Banks are concerned that a lending program praised by one regulator one year could end up being penalized later, even by the same agency. It also takes a long time for a loan product to progress from concept to the marketplace, so banks are hesitant to invest time and resources into developing products that could subsequently be disfavored.

Why it matters: The uncertainty of regulatory treatment of bank small-dollar lending discourages banks from offering such products. This leaves low- or moderate-income consumers with more limited, and more expensive, options when looking for a short-term, small-dollar loan.

The solution: Congress and the CFPB should enable banks to innovate and expand their small-dollar loan offerings. The CFPB should target any small-dollar lending practices it deems abusive or unfair but otherwise allow banks to offer such products. Learn more by reading BPI’s new blog post.

Should Big Banks’ Resilience Be Used to Prevent Bank Mergers?

Big bank failures tend to happen during severe recessions, but small bank failures can occur even in modest economic downturns, an economic research paper notes. Some researchers interpret this result as evidence that big-bank failures exacerbate economic downturns more than those of small banks. Others cite it as evidence that mergers creating banks over a certain size should be banned.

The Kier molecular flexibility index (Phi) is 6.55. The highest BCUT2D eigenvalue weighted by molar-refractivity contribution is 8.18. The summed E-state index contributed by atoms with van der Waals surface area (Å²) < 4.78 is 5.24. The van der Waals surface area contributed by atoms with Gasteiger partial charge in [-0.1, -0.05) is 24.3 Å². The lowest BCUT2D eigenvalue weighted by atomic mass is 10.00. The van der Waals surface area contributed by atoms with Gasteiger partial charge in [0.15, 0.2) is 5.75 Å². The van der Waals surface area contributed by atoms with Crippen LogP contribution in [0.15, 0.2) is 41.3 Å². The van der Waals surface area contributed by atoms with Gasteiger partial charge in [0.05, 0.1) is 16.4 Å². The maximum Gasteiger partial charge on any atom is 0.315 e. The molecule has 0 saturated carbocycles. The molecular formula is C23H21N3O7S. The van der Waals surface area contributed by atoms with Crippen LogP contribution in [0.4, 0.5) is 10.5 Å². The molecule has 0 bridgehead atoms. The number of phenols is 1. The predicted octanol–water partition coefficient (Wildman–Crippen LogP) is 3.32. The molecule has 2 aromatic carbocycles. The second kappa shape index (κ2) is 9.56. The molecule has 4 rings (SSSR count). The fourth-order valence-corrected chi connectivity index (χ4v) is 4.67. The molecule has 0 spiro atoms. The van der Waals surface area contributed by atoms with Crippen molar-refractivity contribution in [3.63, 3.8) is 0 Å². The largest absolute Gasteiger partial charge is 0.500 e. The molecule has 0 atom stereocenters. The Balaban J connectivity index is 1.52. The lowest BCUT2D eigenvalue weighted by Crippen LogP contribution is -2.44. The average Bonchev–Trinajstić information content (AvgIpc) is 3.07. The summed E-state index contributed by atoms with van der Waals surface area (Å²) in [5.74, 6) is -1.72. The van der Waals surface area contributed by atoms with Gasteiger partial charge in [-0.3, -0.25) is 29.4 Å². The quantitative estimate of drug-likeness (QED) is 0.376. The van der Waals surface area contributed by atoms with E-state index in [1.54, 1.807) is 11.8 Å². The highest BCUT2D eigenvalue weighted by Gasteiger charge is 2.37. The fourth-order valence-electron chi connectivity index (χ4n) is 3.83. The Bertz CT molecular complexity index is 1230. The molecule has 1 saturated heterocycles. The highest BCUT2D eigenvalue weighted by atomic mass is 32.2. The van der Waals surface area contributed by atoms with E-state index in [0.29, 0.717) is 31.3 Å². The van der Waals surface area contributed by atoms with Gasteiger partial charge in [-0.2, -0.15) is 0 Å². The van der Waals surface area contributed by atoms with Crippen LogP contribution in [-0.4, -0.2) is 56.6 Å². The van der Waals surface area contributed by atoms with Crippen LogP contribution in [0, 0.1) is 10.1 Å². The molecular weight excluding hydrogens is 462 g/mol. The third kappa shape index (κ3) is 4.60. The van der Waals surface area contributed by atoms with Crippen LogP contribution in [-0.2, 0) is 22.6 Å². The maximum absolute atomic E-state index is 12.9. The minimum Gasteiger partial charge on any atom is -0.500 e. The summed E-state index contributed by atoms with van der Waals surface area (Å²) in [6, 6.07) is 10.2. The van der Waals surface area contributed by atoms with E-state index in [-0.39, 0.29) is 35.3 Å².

Here’s what’s happening: The basic observation in the paper rings true, but another explanation makes more sense — large banks are more resilient than small banks, so it takes a bigger downturn to cause them to fail. BPI breaks down how the results in the paper could be entirely explained by large banks’ higher resilience.

Why it matters: A misinterpretation of this data could be used to justify preventing mergers for the very banks that are most resilient to economic crisis. That’s the exact wrong conclusion to draw if the goal is to strengthen the U.S. economy.

Show Them the Money: Why the Fed Should Adopt CLFs

Bank liquidity is crucial to keeping the financial system stable and maintaining the flow of financing to the real economy. The definition of high-quality liquid assets – which banks must hold to meet their liquidity requirements — includes something called a committed liquidity facility, whereby a central bank promises to provide a commercial bank with funds on demand. CLFs have been adopted in some other countries, but the Federal Reserve has hesitated to follow suit. That’s a pity, because CLFs would benefit consumers, businesses and the banking system, in addition to solving important problems faced by the Fed. For more on CLFs and how they would benefit the U.S. economy, see a new Risk.net op-ed by BPI Chief Economist Bill Nelson.